Give Thanks and Receive Thanks

thanksgivingIt’s our last week of November, and people are busily preparing to gather around the table. Many are fantasizing about their favorite side dish, and more than happy to let everyone know what that dish is! If you haven’t gotten your supplies… good luck to you, because the lines have already started to back up a few days ago.

Besides the food though, we must reflect on the actual thing being celebrated! Thanksgiving! Grace was given to those pilgrims all those years ago by tribes that saw the need to help. On a daily basis we give thanks to people that bestow on us small favors. Holding a door open, let a person get into traffic, stop for people walking across the street, saying good morning, or even offering a smile. These are all gifts, however minuscule they may be, they are all significant and help to make a person’s day better. You can’t help but pass those positive gifts forward onto another, and hopefully they will do the same.

I put “Give Thanks” first in the title above, because we so often don’t see or let it sink in, when we receive these small favors.  “I woke up, so did every member of my family. No one is coughing and we all feel good. Yay!” Thankful… YES! Employment, roofs over our heads, food in our refrigerator, clothes on our bodies, and a country with FREEDOM! Thankful… YES!

thankful 2The list of examples of things to be thankful for can go on and on. They will also vary for different people. What’s important is knowing that when life seems so down, there is always something to be thankful for, even if it’s for something simple as the air you breath.

If you are reading this, and subscribed to Discover! Children’s Museum, you are most likely around little ones or have great hope for our future generation. It’s important for us to teach children about being thankful. We have such a wonderful opportunity in our country to be able to teach our children about this wonderful tradition.  As they learn how to do so daily, they also become content, and are well likely to proceed to extend their hands out to share that contentment with others.

There are many simple ways of doing this, and not to mention oodles of articles on the subject.  So we’ll share a link about that too!

  • Be an example: If your child sees that you are thankful they will also mimic that same behavior.  Point out what there is to be thankful for. The air we breath, family, food, flowers, sun, etc. Say why you are thankful for them. “I’m so thankful for fresh air, it makes me feel so good, and thank goodness the trees make air for us to breath!”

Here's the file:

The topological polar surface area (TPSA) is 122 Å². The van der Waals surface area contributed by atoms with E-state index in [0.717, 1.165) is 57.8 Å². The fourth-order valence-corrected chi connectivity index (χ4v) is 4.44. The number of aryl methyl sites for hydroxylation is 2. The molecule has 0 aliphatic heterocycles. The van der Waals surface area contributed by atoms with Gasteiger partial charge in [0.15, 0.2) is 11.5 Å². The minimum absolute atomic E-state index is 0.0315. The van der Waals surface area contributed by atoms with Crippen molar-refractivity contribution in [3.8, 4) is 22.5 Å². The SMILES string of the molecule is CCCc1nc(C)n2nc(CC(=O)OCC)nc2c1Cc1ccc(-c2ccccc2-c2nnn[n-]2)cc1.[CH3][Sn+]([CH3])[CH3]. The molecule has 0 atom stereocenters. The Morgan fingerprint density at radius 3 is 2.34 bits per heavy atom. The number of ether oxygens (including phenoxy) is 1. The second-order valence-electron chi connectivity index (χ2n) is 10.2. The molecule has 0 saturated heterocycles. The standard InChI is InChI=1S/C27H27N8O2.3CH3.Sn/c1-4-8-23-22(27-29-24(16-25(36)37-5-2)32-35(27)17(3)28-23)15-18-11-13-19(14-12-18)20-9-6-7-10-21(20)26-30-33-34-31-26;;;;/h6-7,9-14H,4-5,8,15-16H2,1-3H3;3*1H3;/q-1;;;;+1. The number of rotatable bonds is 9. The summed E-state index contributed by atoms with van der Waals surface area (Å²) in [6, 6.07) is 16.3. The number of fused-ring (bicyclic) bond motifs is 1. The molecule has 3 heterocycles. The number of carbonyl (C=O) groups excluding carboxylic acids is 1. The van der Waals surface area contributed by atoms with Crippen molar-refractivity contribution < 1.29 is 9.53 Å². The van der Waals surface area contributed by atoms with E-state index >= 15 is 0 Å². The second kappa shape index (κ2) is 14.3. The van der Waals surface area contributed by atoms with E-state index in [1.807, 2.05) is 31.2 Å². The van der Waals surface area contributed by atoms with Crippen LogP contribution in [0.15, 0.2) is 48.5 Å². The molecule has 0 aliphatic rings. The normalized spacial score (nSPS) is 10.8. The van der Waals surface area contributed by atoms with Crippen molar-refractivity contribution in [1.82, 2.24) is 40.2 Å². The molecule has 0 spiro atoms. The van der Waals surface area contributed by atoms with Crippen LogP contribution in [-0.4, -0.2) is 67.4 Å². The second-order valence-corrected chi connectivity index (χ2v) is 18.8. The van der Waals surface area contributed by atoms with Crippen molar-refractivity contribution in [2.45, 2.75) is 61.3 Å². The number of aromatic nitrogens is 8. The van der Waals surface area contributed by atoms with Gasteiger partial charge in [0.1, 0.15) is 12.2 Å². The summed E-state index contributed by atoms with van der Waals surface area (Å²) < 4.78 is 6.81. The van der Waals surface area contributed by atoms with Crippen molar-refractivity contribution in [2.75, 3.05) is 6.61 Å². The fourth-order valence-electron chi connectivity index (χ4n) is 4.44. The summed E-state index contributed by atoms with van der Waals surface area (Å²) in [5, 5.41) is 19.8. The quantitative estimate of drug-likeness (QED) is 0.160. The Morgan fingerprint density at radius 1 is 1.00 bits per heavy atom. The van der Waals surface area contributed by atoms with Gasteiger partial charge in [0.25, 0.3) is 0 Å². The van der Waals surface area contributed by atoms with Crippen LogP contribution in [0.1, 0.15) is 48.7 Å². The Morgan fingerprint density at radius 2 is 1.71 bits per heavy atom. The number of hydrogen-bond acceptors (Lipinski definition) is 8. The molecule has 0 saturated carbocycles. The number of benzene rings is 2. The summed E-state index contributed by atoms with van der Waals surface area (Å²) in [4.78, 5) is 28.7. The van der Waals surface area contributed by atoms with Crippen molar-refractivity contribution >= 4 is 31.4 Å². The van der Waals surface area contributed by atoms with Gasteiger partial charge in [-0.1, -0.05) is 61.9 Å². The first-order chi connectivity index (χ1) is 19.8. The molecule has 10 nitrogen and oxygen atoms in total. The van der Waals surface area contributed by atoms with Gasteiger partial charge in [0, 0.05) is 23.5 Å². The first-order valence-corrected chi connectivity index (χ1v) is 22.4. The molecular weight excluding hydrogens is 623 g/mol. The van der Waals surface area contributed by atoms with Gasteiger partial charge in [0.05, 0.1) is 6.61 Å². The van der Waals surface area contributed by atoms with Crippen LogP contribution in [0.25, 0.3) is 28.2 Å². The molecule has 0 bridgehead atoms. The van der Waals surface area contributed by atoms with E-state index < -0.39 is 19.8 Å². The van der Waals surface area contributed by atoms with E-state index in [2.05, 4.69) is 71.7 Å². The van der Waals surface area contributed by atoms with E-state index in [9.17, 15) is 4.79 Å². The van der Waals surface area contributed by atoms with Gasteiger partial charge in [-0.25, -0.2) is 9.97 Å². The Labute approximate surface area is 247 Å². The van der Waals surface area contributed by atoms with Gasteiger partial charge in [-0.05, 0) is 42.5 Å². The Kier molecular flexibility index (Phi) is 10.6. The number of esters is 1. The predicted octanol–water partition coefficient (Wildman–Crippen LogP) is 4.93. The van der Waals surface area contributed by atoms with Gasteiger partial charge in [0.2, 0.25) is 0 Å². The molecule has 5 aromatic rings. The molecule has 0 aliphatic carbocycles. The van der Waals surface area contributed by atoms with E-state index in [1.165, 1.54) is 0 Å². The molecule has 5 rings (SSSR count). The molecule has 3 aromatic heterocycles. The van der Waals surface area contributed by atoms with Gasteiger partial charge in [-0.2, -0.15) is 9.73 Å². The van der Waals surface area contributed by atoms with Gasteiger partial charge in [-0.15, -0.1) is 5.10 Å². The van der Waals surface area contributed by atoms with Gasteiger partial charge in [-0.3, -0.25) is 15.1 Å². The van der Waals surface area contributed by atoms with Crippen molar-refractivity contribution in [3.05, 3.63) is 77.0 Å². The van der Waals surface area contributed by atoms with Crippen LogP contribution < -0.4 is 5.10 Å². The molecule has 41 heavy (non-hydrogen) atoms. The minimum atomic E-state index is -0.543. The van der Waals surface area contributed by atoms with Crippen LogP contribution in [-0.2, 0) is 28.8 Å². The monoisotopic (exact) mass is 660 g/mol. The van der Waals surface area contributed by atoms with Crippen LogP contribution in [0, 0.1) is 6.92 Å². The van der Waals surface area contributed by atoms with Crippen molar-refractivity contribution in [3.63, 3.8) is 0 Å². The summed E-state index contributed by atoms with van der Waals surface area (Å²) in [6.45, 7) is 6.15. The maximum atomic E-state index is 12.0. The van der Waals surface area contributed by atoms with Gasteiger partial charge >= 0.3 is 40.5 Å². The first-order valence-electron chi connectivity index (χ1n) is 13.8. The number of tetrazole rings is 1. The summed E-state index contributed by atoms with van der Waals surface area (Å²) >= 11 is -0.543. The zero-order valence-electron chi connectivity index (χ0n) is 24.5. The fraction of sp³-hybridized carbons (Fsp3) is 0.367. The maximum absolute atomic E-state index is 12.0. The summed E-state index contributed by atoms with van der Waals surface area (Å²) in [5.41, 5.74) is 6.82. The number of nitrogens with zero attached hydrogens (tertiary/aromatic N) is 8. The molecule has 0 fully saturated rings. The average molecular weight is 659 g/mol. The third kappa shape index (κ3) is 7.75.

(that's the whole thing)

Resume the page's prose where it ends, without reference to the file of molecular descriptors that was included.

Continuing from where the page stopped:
• Give Thanks and Receive Thanks: When you see them do something nice, thank them for it. Or just simply thank them for being themselves. They in turn will do the same to you as well to those around them.
  • Take in the life around you: When kids are taught to observe the joy and positive things around them. They will start to seek out those things where ever they go.
  • thankfulShare what you are thankful for daily: We often do this, it’s simple and yes we sometimes forget. I often ask the kids what was the best thing that happened in their day, and we’ll also asked what they didn’t like. This helps to keep me aware of what’s going on and expand on any positive or negative things. It also helps them too, to know that even if they had a very miserable day that something good was in it too.
  • Point out what’s good about the world around us: Now there may be some out there that say, “Well there is a lot of BAD out there too.” To which I say, there comes a time and a place as well as a different blog entry for that. So for now, talk about our freedom and the vast array of cultures/people/environments/celebrations.
  • Read books about gratitude: There are so many out there and if you don’t have the money. Well… fancy that! You can borrow them from the library! Yet another thing to be thankful for.  Bear Says Thanks by Karma Wilson is one of our family favorites!
  • Practice: Practice makes perfect, and we are teaching our kids to do so on a daily basis. We teach them to thank us after they have been passed the salt, handed a spoon, or given a treat. We also can teach them how to write a thank you note to someone that has given them a gift. Plus they get to see us in action when we have received something as well.
  • IMG_3880Craft Gratitude: We blogged a couple of weeks ago about making a Thankful Tree. There are oodles of other ways to use crafts to teach children about it, and most likely you have seen them come home with the results from school, church, or other clubs. Like adults, kids like to see things come together, and they also like feeling like they accomplished something when they’ve created their masterpieces. So praise them and add that you are so thankful that they are thoughtful and aware of the blessings they have had.

For more helpful articles & craft idea, check out our Be Thankful Board!

So with all these tidbits of advice. We at Discover! Children’s Museum wish you a very VERY happy Thanksgiving. We are very thankful for your support and will be even more happy to give thanks to all the little faces when we return. For now be safe and happy Discover! Friends!